A total of 368 deaths were recorded on the roads, a drop of 3.9 percent on the 2010 August figure of 383. Road accident casualties requiring hospital treatment also fell, from 2,715 in August 2010 to 2,188 this year.
The news was welcome relief for road safety authorities after a series of bad figures earlier in the year pushed the level of deaths above the 2010 total. In 2010, the number of deaths fell for the first time below the 4,000 barrier. Nicolas Sarkozy has pledged to get the number down to below 3,000 in 2012.
Taken as a whole, 18 more people have been killed in 2011 compared with the same point last year.
The summer’s encouraging results were “the result of a strong mobilization by police, particularly around the time of holidays and in bad weather,” said Sécurité Routière.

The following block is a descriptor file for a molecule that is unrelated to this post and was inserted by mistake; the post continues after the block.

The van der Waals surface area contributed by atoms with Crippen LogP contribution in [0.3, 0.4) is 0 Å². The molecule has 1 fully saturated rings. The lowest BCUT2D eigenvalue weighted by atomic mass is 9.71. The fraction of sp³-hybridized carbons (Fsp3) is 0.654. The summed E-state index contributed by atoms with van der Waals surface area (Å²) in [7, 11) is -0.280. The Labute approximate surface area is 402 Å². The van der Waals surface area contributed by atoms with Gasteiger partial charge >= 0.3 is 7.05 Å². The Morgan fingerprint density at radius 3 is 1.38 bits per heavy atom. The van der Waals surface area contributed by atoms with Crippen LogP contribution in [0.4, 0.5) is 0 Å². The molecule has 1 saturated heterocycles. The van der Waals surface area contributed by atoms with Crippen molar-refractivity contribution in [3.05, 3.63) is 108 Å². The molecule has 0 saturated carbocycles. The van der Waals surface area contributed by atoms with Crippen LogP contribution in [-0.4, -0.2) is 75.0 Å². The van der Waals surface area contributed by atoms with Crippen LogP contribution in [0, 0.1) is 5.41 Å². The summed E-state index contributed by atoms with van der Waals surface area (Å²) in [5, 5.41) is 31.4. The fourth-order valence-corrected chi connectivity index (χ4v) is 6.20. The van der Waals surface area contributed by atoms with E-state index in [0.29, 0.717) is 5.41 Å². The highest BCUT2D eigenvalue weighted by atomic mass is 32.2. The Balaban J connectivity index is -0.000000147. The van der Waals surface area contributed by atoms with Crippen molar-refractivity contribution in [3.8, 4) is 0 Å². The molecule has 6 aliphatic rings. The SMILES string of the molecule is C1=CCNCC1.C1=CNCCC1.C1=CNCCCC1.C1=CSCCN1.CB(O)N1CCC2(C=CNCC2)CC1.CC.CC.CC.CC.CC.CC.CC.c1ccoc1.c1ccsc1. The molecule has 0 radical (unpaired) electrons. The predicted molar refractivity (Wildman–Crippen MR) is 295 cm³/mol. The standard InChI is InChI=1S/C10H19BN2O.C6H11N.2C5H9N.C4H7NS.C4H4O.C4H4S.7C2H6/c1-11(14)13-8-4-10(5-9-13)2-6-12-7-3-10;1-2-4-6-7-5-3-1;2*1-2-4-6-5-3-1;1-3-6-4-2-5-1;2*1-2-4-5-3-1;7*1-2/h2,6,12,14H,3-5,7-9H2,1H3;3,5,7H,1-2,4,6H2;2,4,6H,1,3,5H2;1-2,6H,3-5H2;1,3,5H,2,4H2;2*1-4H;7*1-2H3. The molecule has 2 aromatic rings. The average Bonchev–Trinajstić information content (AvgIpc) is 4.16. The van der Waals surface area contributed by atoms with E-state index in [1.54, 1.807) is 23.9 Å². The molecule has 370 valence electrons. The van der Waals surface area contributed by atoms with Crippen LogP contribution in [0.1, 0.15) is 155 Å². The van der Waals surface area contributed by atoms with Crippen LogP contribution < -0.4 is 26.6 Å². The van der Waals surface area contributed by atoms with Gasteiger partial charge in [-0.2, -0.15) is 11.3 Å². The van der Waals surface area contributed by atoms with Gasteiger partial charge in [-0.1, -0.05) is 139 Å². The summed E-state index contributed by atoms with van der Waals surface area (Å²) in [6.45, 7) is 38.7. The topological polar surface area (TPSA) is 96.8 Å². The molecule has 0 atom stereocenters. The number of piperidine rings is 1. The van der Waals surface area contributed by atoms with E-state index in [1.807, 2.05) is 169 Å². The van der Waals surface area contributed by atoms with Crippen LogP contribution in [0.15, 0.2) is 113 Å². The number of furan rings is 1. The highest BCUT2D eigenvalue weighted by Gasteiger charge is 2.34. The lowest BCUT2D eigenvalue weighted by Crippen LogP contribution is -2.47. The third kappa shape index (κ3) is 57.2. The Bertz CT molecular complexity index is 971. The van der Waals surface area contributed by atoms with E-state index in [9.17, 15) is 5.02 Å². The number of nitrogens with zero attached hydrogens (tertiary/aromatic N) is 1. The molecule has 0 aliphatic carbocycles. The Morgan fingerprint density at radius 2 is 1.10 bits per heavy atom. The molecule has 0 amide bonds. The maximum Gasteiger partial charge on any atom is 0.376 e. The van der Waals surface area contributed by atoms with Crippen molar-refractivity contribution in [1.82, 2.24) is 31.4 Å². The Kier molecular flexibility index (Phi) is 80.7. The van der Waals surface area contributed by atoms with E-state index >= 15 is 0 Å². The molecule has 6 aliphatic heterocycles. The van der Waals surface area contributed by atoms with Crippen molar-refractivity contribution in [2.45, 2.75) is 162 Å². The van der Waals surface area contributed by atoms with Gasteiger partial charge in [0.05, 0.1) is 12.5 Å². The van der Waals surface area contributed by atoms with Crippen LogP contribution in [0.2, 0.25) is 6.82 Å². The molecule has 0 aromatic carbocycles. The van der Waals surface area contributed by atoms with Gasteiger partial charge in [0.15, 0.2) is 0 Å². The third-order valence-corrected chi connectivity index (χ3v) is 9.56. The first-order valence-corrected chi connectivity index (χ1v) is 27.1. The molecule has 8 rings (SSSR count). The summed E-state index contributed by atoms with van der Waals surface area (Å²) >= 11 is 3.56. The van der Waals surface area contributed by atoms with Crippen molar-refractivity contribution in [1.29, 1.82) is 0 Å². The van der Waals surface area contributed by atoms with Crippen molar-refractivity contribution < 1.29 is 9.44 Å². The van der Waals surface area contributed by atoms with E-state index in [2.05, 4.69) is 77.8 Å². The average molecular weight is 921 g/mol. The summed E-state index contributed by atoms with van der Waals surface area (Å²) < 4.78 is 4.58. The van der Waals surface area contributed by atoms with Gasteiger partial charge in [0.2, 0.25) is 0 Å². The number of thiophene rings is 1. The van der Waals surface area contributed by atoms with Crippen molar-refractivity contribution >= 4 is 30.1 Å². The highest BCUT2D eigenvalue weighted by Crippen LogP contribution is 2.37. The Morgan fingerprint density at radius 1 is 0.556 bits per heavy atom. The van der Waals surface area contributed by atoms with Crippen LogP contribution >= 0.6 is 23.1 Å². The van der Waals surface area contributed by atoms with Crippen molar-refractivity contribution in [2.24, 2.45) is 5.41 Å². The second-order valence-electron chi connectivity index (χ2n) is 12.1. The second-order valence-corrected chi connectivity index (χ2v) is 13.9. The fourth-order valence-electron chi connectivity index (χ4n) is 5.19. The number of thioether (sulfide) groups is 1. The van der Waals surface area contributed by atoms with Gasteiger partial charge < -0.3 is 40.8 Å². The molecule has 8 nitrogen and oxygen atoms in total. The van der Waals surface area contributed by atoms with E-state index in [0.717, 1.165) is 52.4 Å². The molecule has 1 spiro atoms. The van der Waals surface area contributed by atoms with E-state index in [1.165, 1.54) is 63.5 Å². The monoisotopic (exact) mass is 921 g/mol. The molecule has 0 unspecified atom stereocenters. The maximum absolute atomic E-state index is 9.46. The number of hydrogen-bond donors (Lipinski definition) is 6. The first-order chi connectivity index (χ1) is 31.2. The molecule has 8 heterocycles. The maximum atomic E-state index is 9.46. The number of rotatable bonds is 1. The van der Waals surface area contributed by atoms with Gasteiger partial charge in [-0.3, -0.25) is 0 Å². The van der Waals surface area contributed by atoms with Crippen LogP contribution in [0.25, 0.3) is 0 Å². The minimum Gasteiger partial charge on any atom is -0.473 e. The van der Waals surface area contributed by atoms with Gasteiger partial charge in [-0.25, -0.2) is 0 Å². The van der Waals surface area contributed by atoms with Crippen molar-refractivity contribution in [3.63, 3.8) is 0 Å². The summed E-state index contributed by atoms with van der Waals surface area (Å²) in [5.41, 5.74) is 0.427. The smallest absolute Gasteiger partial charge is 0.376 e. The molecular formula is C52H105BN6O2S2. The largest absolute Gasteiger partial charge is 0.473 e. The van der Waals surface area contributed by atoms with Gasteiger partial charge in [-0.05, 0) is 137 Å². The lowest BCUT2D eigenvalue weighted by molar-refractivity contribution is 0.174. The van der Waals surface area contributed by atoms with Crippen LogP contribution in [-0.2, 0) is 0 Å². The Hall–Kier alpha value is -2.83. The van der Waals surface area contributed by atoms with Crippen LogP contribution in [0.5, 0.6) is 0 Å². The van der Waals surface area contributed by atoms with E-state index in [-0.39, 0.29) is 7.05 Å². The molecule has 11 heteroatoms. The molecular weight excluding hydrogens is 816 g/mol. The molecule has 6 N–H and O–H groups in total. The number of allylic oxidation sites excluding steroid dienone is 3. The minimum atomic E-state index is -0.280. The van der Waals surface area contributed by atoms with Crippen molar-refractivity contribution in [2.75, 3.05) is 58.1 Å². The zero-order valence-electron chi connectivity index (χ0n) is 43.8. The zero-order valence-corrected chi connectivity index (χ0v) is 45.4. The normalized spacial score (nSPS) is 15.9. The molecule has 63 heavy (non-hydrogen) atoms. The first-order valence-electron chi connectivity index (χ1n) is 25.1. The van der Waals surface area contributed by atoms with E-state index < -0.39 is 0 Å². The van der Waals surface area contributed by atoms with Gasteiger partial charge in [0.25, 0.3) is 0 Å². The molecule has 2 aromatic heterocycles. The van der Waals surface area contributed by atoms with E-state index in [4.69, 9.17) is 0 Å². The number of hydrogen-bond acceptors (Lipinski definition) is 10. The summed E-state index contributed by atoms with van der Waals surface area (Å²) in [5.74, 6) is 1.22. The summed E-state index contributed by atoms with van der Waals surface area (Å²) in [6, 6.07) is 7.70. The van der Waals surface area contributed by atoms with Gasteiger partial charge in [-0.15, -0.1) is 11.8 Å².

Overall, France has made huge improvements in road safety over the last decade. A report by the European Commission in July 2010 showed the number of fatalities on French roads falling by 48 percent between 2001 and 2009. This was better than the European average of 36 percent.
Overall, the report said there were 67 deaths per million inhabitants on the country’s roads in 2009. This compared to an EU average of 69, with the safest countries being the UK (38), Sweden (39) and the Netherlands (39) and the worst Romania (130) and Poland (120).